While observing world class tennis players at Indian Wells last week, I was continually impressed with the precision, control, readiness, abilities and strategy of players. They were experts at their sport, and I learned much from watching them.
I also knew it was important not to idolize them because their talents and strengths even though individually manifest, originated from the one Mind we all hold in common. Its right and proper to honor the individuality expressed, but God gets the credit.
I thought about Mary Baker Eddy’s statement in Science and Health about how God is manifest through mortals. She wrote
“The manifestation of God through mortals is as light passing through the window-pane. The light and the glass never mingle, but as matter, the glass is less opaque than the walls. The mortal mind through which
Truth appears most vividly is that one which has lost much materiality — much error — in order to become a better transparency for Truth. Then, like a cloud melting into thin vapor, it no longer hides the sun.”
I admire people who excel at their craft. It takes hard work, commitment, dedicated training and discipline, obedience to rules, and practice, practice, practice to reach their goals. These qualities are spiritual, virtuous and exemplary. They certainly need to be tempered with moral and spiritual values that keep the individual grounded in Truth, but I saw much evidence of love and care expressed on the courts. I saw the unpleasant opposite too…
But as I appreciated the virtues these players demonstrated in order to excel at their sport, and acknowledged the window into greater possibilities for quality tennis playing they exhibited, I marveled at how every individual in this world is a window into God in some way.
Not everyone is going to be seen on TV and played up in the newspaper headlines. But that doesn’t matter. It’s what we are spiritually that counts, not what others think we are materially.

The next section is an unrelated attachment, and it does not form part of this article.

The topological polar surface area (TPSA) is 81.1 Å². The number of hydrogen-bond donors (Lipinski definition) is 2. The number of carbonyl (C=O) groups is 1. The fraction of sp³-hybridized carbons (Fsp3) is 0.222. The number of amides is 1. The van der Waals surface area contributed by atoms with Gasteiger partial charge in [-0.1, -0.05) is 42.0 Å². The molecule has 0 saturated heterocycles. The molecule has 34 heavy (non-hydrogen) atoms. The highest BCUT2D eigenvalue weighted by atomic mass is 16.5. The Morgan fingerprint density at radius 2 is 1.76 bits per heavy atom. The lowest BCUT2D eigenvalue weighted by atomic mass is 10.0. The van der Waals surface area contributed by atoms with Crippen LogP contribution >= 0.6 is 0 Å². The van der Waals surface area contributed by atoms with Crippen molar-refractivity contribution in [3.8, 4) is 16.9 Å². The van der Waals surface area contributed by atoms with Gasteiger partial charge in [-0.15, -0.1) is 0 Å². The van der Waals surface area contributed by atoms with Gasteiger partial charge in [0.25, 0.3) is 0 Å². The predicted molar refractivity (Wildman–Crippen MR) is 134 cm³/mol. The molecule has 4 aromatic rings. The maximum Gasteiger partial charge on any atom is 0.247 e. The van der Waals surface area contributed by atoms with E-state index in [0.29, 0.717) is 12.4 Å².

I thought about the smile, faithfulness and care a clerk always show me when I check at out a local grocery store. She is missing teeth, appears to have had a very hard life, and likely lives on a small salary. But she smiles on anyway. She loves anyway. She works faithfully without complaint. She is devoted. She is an example. She is a window into the land of Love where what we have spiritually is more important than what we lack materially.
I pictured a huge house with billions of windows around the perimeter of the building. And thinking of Eddy’s transparency metaphor above, I labeled each window as a mortal. According to the cleanliness of the window, one could peer inside of the home through that window—the home being heaven.
I like that analogy. It reminds me that mortals are not children of God. Yet, the individuality of God is hinted through mortals that allow the light of Truth to shine through them to some degree. As we follow the light shining through that mortal back to God, and don’t get mentally stuck on the physical personality, we capture the real individuality of man made in the divine likeness. Then we begin to discern the real individuality of our neighbor as a spiritual being, and not as a mortal body.
Is your window pane clean today?